Friday, October 05, 2012

"I Got My Eye On You" Homeschooling

Last year (grades 9 and 6) my kids did more independent homeschooling lessons than ever before but we were in a small rental house with an open floor plan. The only space in the house to work online was in the former dining room which I converted to an office. During the day the three of us were elbow to elbow doing work on screens when screen time was necessary.

This fall in the new bigger house we are spread out. We do not have a big office space, I have a small office space for me which is too small for the three of us. My husband has a lovely wood paneled office/library which he never uses. So as I shared in a recent post I was letting my 15 year old (grade 10) son have his laptop at a permanent location in his bedroom. I blogged last week that experiment was coming to an end. Well now we're taking a step further and getting even more radical.

My homeschool friend suggested that in order to keep my sons on task I needed to be right in the same room as them with their screens within easy view (just like schooled kids). My kids had hacked the ISP's parental control software so software was of no help in trying to keep them off certain entertainment sites during school hours and their work was simply not getting done. I resisted the idea of being trapped in my kitchen/family room all day but after thinking it over and having others suggest it to me we are giving it a try.

I had a small area up against the low window in the kitchen, and took a spare desk we own and shoved it there. This is now space for one laptop station. We can use the kitchen table and the breakfast bar as well. My older son prefers to do his work at the family room loveseat using an ottoman as a laptop desk. The arrangement is terrible ergonomics, in my opinion, but he says it's the best spot in the two rooms. Whatever.

I am writing this on day two. I really resent the fact that I must be trapped in this spot in the house so that my kids can get their work done. I do not have access to my PC here so not everything I would like to do is possible. I am already cooking and baking more. To keep myself occupied while I am not doing direct teaching I have to bring projects from other places into the room. I probably will get more book reading done now also.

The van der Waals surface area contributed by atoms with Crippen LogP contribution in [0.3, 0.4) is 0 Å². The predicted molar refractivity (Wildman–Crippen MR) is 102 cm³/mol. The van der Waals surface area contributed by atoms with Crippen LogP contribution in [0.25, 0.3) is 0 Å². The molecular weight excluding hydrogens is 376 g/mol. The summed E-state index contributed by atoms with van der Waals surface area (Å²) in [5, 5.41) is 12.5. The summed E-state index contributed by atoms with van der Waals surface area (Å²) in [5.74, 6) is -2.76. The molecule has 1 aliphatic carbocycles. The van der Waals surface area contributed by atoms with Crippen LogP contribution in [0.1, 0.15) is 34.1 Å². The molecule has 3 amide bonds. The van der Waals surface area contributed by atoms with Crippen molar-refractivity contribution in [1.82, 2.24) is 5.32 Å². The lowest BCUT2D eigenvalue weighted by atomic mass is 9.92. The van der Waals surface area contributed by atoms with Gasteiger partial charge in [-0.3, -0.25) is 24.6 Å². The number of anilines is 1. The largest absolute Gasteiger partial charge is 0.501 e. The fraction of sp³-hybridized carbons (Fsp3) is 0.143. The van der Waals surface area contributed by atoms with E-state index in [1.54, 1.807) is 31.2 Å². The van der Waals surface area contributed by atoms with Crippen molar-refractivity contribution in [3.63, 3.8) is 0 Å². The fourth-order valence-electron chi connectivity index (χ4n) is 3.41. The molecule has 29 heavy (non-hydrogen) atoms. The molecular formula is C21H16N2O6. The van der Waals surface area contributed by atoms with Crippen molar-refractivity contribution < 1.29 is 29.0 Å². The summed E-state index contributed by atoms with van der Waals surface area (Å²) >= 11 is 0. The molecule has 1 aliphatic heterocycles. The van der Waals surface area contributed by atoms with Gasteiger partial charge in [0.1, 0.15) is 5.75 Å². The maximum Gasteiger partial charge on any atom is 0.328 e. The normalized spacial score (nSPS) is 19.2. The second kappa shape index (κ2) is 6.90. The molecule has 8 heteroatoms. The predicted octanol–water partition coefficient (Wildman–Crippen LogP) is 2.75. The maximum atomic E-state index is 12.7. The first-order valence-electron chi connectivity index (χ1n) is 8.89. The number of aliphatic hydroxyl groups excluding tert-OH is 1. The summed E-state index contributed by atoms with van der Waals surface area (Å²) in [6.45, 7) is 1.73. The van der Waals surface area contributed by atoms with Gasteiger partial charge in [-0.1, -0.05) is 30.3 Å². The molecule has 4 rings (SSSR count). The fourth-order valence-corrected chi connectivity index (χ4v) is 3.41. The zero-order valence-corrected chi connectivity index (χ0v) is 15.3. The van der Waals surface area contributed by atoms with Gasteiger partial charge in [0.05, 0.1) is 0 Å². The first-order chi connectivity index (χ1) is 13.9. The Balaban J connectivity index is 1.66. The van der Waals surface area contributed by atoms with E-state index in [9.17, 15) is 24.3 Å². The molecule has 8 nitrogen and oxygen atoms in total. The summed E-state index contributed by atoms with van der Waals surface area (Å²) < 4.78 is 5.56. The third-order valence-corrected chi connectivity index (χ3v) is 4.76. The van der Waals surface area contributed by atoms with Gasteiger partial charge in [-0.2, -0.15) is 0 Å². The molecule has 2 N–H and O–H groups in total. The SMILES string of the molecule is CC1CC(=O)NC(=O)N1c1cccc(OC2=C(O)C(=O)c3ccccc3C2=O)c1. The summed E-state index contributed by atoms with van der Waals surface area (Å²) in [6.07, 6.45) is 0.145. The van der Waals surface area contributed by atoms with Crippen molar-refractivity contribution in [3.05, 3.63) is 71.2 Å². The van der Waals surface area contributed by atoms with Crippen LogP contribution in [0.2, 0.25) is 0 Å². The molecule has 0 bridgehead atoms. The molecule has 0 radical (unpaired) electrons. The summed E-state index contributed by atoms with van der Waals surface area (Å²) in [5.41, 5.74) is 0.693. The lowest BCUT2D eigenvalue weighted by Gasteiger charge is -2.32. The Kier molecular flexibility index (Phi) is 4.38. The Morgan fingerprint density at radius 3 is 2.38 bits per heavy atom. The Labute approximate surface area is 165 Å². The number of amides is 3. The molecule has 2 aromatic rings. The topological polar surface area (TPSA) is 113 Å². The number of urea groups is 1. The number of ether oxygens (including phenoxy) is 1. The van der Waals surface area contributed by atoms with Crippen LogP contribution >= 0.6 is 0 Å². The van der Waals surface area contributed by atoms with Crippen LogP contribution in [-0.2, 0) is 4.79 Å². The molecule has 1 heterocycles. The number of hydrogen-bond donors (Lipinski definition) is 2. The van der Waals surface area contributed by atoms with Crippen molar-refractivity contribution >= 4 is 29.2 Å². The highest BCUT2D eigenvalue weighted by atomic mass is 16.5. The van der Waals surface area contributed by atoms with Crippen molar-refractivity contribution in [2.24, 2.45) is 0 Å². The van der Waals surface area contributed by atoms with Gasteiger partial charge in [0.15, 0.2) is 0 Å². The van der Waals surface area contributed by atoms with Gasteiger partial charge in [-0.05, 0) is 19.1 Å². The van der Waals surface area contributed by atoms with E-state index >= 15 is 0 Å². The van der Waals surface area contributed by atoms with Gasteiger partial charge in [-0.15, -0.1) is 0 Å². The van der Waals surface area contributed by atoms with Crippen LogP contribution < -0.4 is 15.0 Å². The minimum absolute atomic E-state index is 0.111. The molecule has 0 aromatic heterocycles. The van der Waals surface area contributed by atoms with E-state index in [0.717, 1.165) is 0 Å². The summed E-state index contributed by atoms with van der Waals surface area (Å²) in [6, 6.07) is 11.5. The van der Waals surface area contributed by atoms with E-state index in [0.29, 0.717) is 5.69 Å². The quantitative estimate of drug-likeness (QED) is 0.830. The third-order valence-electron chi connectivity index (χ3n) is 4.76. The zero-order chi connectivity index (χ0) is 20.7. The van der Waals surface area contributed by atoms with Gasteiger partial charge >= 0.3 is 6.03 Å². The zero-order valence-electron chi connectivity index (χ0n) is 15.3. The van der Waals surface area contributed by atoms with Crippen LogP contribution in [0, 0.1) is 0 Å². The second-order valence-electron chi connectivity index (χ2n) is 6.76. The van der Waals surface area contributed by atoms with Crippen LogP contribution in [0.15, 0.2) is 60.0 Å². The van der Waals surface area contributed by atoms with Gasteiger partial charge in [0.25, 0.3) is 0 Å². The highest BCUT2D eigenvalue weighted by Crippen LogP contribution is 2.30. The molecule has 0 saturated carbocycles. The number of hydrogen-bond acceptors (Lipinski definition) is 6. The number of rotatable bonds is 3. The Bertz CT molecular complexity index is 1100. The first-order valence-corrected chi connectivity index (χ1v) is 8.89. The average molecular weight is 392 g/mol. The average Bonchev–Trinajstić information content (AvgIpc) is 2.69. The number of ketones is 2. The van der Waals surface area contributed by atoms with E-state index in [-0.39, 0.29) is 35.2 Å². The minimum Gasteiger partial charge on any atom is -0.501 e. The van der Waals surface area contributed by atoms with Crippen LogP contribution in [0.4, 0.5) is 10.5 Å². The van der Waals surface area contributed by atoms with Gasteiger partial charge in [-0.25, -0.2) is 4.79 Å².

We are back to the old problem though of the noise that is created when one kid talks to me and when I'm teaching them, the other kid gets angry and says the noise disturbs them. I thought we had noise cancelling headphones for the computer but they actually are not, something I discovered today. They sometimes use earbuds when doing listening work at their laptops but they still complain there is too much noise. It is a shame that we live in a big house now with three comfortable rooms like a living room (Texas is big on second floor game rooms) and each kid has a private bedroom but we have to be trapped into just one space, apparently. My kids are so inflexible that they are not open to me saying, "Let's move all our stuff to the game room for a change of atmosphere today."

I am disappointed that the trust I put into my kids to stay on task with their assignments is not enough to keep them on track. This strict supervision is so authortarian and not in line with my former attachment parenting style but everything "they" said would not happen if you raise you kids that way is happening so something has to change. I am letting go of my ideal philosophy in order to do a thing that will result in the desired result so my children can meet their goals for their future. They want to go to college so they must get a certain type and amount of college prep work done. Period.



3 comments:

Xa Lynn said...